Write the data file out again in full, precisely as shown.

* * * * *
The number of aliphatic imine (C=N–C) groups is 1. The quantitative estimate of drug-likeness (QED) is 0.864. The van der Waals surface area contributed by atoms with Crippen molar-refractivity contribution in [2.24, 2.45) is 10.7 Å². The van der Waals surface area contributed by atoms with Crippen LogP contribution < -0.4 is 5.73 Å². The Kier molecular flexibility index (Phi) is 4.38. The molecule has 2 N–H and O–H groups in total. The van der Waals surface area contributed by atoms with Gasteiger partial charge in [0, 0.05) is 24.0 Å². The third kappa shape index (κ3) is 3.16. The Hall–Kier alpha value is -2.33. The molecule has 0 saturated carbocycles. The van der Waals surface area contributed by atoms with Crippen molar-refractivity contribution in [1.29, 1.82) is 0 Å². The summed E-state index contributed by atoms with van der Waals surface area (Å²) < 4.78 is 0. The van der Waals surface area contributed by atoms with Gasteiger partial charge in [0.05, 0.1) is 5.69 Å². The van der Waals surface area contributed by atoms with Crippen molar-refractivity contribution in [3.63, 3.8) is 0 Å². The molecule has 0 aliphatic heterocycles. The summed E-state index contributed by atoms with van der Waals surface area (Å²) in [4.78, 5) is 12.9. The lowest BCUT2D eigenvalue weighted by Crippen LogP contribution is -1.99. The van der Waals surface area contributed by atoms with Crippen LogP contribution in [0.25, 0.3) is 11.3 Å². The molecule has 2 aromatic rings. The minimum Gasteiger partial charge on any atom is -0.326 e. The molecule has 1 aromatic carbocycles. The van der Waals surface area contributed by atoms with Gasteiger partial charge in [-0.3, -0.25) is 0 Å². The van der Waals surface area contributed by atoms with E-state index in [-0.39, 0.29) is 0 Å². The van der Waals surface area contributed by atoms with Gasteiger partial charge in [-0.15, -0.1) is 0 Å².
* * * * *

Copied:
The number of aliphatic imine (C=N–C) groups is 1. The quantitative estimate of drug-likeness (QED) is 0.864. The van der Waals surface area contributed by atoms with Crippen molar-refractivity contribution in [2.24, 2.45) is 10.7 Å². The van der Waals surface area contributed by atoms with Crippen LogP contribution < -0.4 is 5.73 Å². The Kier molecular flexibility index (Phi) is 4.38. The molecule has 2 N–H and O–H groups in total. The van der Waals surface area contributed by atoms with Gasteiger partial charge in [0, 0.05) is 24.0 Å². The third kappa shape index (κ3) is 3.16. The Hall–Kier alpha value is -2.33. The molecule has 0 saturated carbocycles. The van der Waals surface area contributed by atoms with Crippen molar-refractivity contribution in [1.29, 1.82) is 0 Å². The summed E-state index contributed by atoms with van der Waals surface area (Å²) < 4.78 is 0. The van der Waals surface area contributed by atoms with Gasteiger partial charge in [0.05, 0.1) is 5.69 Å². The van der Waals surface area contributed by atoms with Crippen molar-refractivity contribution in [3.63, 3.8) is 0 Å². The molecule has 0 aliphatic heterocycles. The summed E-state index contributed by atoms with van der Waals surface area (Å²) in [4.78, 5) is 12.9. The lowest BCUT2D eigenvalue weighted by Crippen LogP contribution is -1.99. The van der Waals surface area contributed by atoms with Crippen LogP contribution in [0.25, 0.3) is 11.3 Å². The molecule has 2 aromatic rings. The minimum Gasteiger partial charge on any atom is -0.326 e. The molecule has 1 aromatic carbocycles. The van der Waals surface area contributed by atoms with Gasteiger partial charge in [-0.3, -0.25) is 0 Å². The van der Waals surface area contributed by atoms with E-state index in [-0.39, 0.29) is 0 Å². The van der Waals surface area contributed by atoms with Gasteiger partial charge in [-0.15, -0.1) is 0 Å².